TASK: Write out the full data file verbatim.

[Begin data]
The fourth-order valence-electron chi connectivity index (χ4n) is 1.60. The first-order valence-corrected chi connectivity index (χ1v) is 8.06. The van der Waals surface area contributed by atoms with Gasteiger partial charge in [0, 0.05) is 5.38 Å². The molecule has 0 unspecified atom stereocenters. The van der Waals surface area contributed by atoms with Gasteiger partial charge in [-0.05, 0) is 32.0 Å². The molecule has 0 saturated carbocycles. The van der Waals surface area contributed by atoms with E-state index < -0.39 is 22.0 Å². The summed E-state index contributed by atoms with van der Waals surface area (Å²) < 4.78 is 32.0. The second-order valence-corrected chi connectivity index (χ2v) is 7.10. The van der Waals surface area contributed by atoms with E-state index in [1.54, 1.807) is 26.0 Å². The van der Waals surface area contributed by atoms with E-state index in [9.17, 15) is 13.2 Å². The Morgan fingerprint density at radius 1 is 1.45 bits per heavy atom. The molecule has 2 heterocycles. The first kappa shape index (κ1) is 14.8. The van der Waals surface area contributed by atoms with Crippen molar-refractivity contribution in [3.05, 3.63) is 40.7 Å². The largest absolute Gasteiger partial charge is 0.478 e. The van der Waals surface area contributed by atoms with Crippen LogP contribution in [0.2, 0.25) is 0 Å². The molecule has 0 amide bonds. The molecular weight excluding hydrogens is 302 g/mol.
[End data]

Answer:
The fourth-order valence-electron chi connectivity index (χ4n) is 1.60. The first-order valence-corrected chi connectivity index (χ1v) is 8.06. The van der Waals surface area contributed by atoms with Gasteiger partial charge in [0, 0.05) is 5.38 Å². The molecule has 0 unspecified atom stereocenters. The van der Waals surface area contributed by atoms with Gasteiger partial charge in [-0.05, 0) is 32.0 Å². The molecule has 0 saturated carbocycles. The van der Waals surface area contributed by atoms with E-state index < -0.39 is 22.0 Å². The summed E-state index contributed by atoms with van der Waals surface area (Å²) < 4.78 is 32.0. The second-order valence-corrected chi connectivity index (χ2v) is 7.10. The van der Waals surface area contributed by atoms with E-state index in [1.54, 1.807) is 26.0 Å². The van der Waals surface area contributed by atoms with E-state index in [9.17, 15) is 13.2 Å². The Morgan fingerprint density at radius 1 is 1.45 bits per heavy atom. The molecule has 2 heterocycles. The first kappa shape index (κ1) is 14.8. The van der Waals surface area contributed by atoms with Crippen molar-refractivity contribution in [3.05, 3.63) is 40.7 Å². The largest absolute Gasteiger partial charge is 0.478 e. The van der Waals surface area contributed by atoms with Crippen LogP contribution in [0.2, 0.25) is 0 Å². The molecule has 0 amide bonds. The molecular weight excluding hydrogens is 302 g/mol.